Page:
For the next three days the Lithuanian couple, Greta and Edwines, and I spent all our time together eating, talking, sharing stories, drinking coffee, watching movies, hitchhiking and taxiing between where Harim was hosting us and the school where I volunteer. I became very taken with the Lithuanians (as I am at least 1 quarter Lithuanian myself). They are both students and were here in Africa traveling and learning for their experiential program in pedagogy. They spend their time doing projects that their school calls “investigations”. They have options to choose a topic, a group of people, a subculture and a way to interact, interview, film, photograph, record audio. Then they commence the investigation as participants in whatever their subjects are doing. For example: they had ridden along on a train that miners take to work and squeezed in next to the miners to talk with them about their work and lives. This is a train that is without tourists and is only inhabited by those going to and from the mines. The ride takes all night and is possibly the longest train ride in Africa. (Edwines and Greta, if you are reading this and I’m getting it wrong please correct me in the comments section). After a few days I said goodbye to the Lithuanians who were on their way back to Europe after 4 months in Africa, but not before I had been fully inspired by them to document Africa in a different way and to plan to give back more to the people and places I go. Not with money or even my time necessarily, but my care and a well thought intentional effort.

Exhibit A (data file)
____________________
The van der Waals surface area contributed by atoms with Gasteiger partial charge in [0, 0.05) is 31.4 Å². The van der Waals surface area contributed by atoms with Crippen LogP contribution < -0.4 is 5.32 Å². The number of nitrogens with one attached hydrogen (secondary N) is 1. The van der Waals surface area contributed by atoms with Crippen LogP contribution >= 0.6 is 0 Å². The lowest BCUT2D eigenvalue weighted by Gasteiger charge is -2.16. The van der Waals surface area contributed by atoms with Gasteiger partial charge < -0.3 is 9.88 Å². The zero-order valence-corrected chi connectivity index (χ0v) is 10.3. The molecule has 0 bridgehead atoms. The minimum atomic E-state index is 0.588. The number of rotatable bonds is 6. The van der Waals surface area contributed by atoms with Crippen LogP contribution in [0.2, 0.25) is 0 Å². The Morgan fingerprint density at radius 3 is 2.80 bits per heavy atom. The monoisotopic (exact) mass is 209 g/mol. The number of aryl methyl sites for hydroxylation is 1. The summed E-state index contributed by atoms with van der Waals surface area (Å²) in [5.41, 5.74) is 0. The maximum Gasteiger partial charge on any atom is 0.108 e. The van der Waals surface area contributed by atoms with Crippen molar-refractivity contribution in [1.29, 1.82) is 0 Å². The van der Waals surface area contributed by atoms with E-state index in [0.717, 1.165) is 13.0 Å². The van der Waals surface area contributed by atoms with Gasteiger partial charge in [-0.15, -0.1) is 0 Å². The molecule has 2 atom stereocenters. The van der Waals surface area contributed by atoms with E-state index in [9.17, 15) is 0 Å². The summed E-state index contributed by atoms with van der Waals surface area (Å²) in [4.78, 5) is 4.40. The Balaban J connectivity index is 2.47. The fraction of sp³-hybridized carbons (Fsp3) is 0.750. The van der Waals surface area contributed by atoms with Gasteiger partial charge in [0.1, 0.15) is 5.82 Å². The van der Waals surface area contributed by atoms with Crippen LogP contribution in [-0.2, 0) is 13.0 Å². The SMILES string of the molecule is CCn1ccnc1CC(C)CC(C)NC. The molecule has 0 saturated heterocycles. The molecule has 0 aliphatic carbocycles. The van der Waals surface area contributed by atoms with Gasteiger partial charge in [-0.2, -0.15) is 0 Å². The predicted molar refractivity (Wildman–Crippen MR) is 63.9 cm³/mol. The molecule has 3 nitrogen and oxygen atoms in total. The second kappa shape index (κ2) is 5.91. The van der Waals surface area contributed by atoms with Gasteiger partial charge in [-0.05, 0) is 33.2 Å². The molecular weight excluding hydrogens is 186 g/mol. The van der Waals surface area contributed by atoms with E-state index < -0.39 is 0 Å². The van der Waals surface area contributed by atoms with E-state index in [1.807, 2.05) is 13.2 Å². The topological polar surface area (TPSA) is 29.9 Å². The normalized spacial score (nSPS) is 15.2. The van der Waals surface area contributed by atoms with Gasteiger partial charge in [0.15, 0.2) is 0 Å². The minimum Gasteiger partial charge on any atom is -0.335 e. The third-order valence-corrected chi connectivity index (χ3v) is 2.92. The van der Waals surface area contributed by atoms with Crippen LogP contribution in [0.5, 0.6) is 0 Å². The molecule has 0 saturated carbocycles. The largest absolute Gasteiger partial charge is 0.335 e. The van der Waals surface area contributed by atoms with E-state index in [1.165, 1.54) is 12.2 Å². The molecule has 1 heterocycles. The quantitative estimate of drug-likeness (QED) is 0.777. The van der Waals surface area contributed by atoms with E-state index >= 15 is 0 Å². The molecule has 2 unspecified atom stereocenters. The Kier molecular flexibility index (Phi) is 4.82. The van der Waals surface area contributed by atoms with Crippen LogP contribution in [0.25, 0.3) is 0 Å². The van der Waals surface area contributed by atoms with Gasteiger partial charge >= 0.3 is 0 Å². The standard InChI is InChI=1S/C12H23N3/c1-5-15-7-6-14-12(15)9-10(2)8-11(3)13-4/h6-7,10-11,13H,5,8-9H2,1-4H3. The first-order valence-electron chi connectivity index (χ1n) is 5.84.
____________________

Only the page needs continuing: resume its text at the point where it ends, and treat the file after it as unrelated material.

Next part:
My buddy Mattias, another volunteer at the language school (who is headed to Turkey to volunteer with Erdem) and I set out with 6 other volunteers to hitchhike (or auto-stop as it’s called in this part of Africa) our way to Chefchaouen in Northern Morocco to see the village that has a reputation for being the hashish capital of the world. Mattias and I were partners and were walking at the head of the group along a toll road until we got to a good place for us all to thumb our way towards the north. We looked behind us to see if our group agreed on our spot to start hitching and to our surprise we found we were the only two people standing there. The rest of the group had already gotten picked up and we were dead last for the Chefchaouen hitchhiking championship race. But as Moroccan culture has a reputation for helping guests of the country, we were picked up almost immediately by a friendly semi truck driver. He took us towards Casablanca and dropped us in a nice spot so we could get a ride heading north. Within a few minutes another semi truck picked us up and we were again motoring down the highway. After 13 hours and eight or nine rides we pulled into Chefchaouen at 7 pm. The experience was mind blowing for me. For the most part the people who picked us up were very kind and I felt like I was really traveling. I was a genuine tramp for a day. The highlight for me was getting picked up in a cement mixer by a guy who was learning English because he loved American action movies and he thought English sounded tough. He would say, “This is my truck. This is my house” in his best Robert Dinero impression and tough guy face.